Something new: Running an Airbnb place in our senior years
If one googles Airbnb, the description would be this: an online marketplace that connects people who want to rent out their homes with people who are looking for accommodations in that locale.
We’ve heard about Airbnb, but for seniors like us who are not tech-savvy, we didn’t give it a thought, much less the idea that it was an opportunity to augment our income.
When a nephew who is computer-savvy came to visit us in December, the hubby proudly showed him the tree house. It was his “baby,” and he designed the structure himself. Our main house is just beside the sea, and at the back of the house are centuries-old mangroves with a clearing that leads toward the sea. It is in this clearing among the mangroves that the hubby built the tree house, which is made of bamboo that sits on the water on stilts.
From the tree house, he built a bamboo bridge-way, and at the end of it, one can go swimming during high tide. My husband loves to swim in the sea, and I think this is the foremost reason for the extra expense that is the tree house.
When we transferred to Bohol three years ago, we agreed to downsize, and being childless, decided to build just a one-bedroom house. There was an existing small structure on our lot beside our house which we renovated and converted into a guest bedroom. So at first, I thought of the tree house as my husband’s folly, but later came to love it. It is truly an idyllic place. Every day, we never fail to see a few large migrating birds among the mangroves, and the constant tweeting of small birds is a daily occurrence. It is a quiet sanctuary that is a perfect place for my hobby—painting. It is also an ideal place for small intimate parties.
The visit of the nephew was propitious in the sense that we were able to use his tech knowledge to put the two rooms, the guest bedroom and the tree house in the marketplace rentals, specifically Airbnb. The hubby had been toying with the idea for quite a while, because these rooms are empty most of the time. The rooms are simple but comfortable; the guest
bedroom is air-conditioned with its own bathroom, while the small bedroom in the tree house has only an electric fan, a shower and a washroom, with the toilet located a few steps away on the ground for sanitation.
A few weeks after we were on the rental marketplace, we got our first booking, a couple. They opted to stay in the guest room. The funny thing about this first booking is that they ended up looking for another place to stay on their first night, because the woman saw a big house lizard—a normal occurrence in our place probably because of the mangroves nearby. We couldn’t reason out with her that, while it was fierce-looking and much bigger than an ordinary lizard, what we had was completely harmless.
Just a few minutes after the incident, Airbnb contacted us to ask if we were agreeable to refund the guests after the guests contacted them about the incident. We agreed that they should be refunded.
We have had over a dozen guests since the first booking, and that kind of incident has never happened again.
The novelty of hosting complete strangers hasn’t tapered off as yet. I thought at first that it would be a hassle to have strangers around, but as it turned out, it was no bother at all, because they are mostly out the whole day. It is only during breakfast that we get busy as their stay includes a free breakfast. The hubby likes to cook, and I must say that he thinks about what to serve and cook with much enthusiasm that sometimes I have to remind him in jest that it’s only breakfast.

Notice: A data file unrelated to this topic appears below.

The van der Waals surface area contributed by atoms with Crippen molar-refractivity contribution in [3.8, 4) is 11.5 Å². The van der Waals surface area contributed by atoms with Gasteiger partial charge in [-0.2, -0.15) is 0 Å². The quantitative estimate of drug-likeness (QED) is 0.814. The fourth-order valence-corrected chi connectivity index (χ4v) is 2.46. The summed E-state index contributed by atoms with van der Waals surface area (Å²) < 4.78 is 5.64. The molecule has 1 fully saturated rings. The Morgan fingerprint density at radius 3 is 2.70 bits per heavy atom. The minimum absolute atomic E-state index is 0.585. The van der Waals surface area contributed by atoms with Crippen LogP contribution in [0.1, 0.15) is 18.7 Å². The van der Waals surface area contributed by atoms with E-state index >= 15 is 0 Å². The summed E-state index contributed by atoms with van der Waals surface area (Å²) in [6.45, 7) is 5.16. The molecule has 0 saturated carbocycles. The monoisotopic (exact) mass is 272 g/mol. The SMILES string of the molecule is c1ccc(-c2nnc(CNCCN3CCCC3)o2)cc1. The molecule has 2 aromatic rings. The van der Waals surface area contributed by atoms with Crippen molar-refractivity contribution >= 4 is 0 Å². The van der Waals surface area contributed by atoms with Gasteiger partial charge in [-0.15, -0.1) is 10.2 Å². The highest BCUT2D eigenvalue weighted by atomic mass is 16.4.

When we had vegetarian guests, he went out of his way to look for various local fruits, and even served them mango with “suman” or sticky rice wrapped in banana leaf. The effort he gave into this one meal really paid off, because the reviews about it were all excellent, with adjectives like “amazing,” “fantastic,” “delicious” used to describe this one meal. I know that, like any passionate cook, it made him happy if everything he prepared was consumed.
Our guests are young people in their 20s and 30s, which probably accounts for their adventurous spirit and their lack of concern for the trappings of luxurious accommodation.
In fact, most of them opt to stay in the tree house. I’ve noticed that they love to commune with Mother Nature and appreciate the simple way of living.
One guest wrote in his review that every night, he would be at the end of the bridge-way to gaze at the stars and watch fireflies flying around. And the hubby and I had never even done that. It took a young European to point out what we had been missing and taken for granted.
We have no regrets opening our home to complete strangers. For the hubby and me, it is a great way to relearn how to interact with today’s young people. We’ve come to appreciate that behind their adventurous spirit and modern outlook, they are still conscious of the beauty of nature even in its simplest manifestations. I also love that most of them haven’t lost the basic courtesy that the young accord seniors like us.
Indeed, we welcome this new household setup, from just the hubby and I, our helper and a dog, to having two to four house guests from time to time. I feel that we never stop learning with guests around. I think it is one of the best ways of keeping up with the times and being young at heart.
It is also nice to know that most of them love not just Bohol, but also other places in our country. From Bohol, they usually go to other parts of the country, or they had been to other places before coming over. Our tourism slogan, “It’s more fun in the Philippines,” has never been more apt and meaningful for us.
Marilyn Duterte Oppus, 69, lives in Baclayon, Bohol. She loves their new business, which also allows them to block some dates and not accept guests so they could also take a time off and go on vacation.
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